Recent new headlines have highlighted the perils of cheap divorces. Today’s Financial Times runs a story on how people have fallen foul of cheap divorces – even celebrities such as a well known, crisp eating ex-footballer having apparently been caught out by the lure of cheap, quick divorces, many of which are bought on line.
Sally Robinson, Partner in the Family Law Team comments:
“Prospective divorcees should approach using online companies with caution. In most cases the online companies are not authorised to give legal advice, which means that they are unlikely to be regulated: so the customer does not get the same level of protection that comes with instructing a solicitor’s firm to handle their divorce. It is likely that they will simply receive the Court forms (which are available for free on the Court Service website in any event), with procedural guidance only. Such online offerings appear cheaper in the short term, but problems often ensue, which ends up costing the customer more in paying somebody qualified to resolve them. Most such divorces don’t deal with financial claims, so even though the divorcee may have their Decree Absolute, their former spouse’s financial claims against them may remain open. There is also no such thing as a ‘quick divorce’ except in exceptional circumstances where, if the potential divorcee has a good reason, they can apply to the Court to expedite the process. So all in all, for anyone instructing a cheap on-line company they should do it knowing the potential risks that they run. If a potential divorcee wants actual advice about the divorce process, financial and children issues that is tailored to them, then I would strongly suggest the instruction of a qualified lawyer.”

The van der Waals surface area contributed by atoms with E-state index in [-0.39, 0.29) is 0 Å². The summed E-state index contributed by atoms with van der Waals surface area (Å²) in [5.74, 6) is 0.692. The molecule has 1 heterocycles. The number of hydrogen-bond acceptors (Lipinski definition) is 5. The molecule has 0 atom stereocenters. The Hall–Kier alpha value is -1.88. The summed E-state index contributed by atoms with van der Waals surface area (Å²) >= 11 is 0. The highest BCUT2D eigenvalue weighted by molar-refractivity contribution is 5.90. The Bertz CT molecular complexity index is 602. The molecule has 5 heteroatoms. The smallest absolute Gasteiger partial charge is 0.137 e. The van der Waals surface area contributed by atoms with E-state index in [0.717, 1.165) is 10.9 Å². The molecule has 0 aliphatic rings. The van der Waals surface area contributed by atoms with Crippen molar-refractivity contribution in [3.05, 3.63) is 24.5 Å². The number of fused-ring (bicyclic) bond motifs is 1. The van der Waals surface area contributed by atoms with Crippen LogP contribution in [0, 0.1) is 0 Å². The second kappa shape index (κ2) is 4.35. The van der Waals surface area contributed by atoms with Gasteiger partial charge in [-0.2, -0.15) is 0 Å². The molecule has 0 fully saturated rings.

For advice or assistance please contact Sally Robinson.